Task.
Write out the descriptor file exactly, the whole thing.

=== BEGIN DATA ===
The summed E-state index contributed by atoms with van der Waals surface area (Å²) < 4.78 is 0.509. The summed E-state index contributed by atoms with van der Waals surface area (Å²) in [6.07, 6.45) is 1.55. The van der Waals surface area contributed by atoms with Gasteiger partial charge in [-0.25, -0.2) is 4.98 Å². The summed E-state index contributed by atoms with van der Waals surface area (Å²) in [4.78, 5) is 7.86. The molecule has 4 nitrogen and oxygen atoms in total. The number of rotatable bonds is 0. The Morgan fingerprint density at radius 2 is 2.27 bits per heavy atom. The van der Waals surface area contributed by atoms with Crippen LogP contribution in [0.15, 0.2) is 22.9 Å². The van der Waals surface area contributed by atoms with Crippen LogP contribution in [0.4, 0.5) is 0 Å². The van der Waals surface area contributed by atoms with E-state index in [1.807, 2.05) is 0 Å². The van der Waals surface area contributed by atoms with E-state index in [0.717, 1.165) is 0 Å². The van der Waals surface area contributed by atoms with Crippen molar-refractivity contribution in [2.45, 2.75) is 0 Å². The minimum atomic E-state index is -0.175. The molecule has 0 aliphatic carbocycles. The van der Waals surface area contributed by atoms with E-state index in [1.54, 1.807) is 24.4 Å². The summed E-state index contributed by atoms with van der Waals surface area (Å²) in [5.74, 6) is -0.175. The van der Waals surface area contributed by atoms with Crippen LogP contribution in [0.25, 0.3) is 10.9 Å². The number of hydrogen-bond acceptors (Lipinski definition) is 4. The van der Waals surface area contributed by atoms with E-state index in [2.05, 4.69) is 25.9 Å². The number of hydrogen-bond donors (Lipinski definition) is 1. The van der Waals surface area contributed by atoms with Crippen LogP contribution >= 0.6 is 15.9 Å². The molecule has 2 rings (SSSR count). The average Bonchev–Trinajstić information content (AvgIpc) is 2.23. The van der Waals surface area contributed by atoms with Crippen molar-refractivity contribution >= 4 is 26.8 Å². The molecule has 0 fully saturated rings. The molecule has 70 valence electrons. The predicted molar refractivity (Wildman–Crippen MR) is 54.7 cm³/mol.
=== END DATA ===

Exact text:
The summed E-state index contributed by atoms with van der Waals surface area (Å²) < 4.78 is 0.509. The summed E-state index contributed by atoms with van der Waals surface area (Å²) in [6.07, 6.45) is 1.55. The van der Waals surface area contributed by atoms with Gasteiger partial charge in [-0.25, -0.2) is 4.98 Å². The summed E-state index contributed by atoms with van der Waals surface area (Å²) in [4.78, 5) is 7.86. The molecule has 4 nitrogen and oxygen atoms in total. The number of rotatable bonds is 0. The Morgan fingerprint density at radius 2 is 2.27 bits per heavy atom. The van der Waals surface area contributed by atoms with Crippen LogP contribution in [0.15, 0.2) is 22.9 Å². The van der Waals surface area contributed by atoms with Crippen LogP contribution in [0.4, 0.5) is 0 Å². The van der Waals surface area contributed by atoms with E-state index in [1.807, 2.05) is 0 Å². The van der Waals surface area contributed by atoms with E-state index in [0.717, 1.165) is 0 Å². The van der Waals surface area contributed by atoms with Crippen molar-refractivity contribution in [2.45, 2.75) is 0 Å². The minimum atomic E-state index is -0.175. The molecule has 0 aliphatic carbocycles. The van der Waals surface area contributed by atoms with E-state index in [1.54, 1.807) is 24.4 Å². The summed E-state index contributed by atoms with van der Waals surface area (Å²) in [5.74, 6) is -0.175. The van der Waals surface area contributed by atoms with Crippen LogP contribution in [0.25, 0.3) is 10.9 Å². The number of hydrogen-bond acceptors (Lipinski definition) is 4. The van der Waals surface area contributed by atoms with E-state index in [2.05, 4.69) is 25.9 Å². The number of hydrogen-bond donors (Lipinski definition) is 1. The van der Waals surface area contributed by atoms with Crippen LogP contribution >= 0.6 is 15.9 Å². The molecule has 2 rings (SSSR count). The average Bonchev–Trinajstić information content (AvgIpc) is 2.23. The van der Waals surface area contributed by atoms with Crippen molar-refractivity contribution >= 4 is 26.8 Å². The molecule has 0 fully saturated rings. The molecule has 70 valence electrons. The predicted molar refractivity (Wildman–Crippen MR) is 54.7 cm³/mol.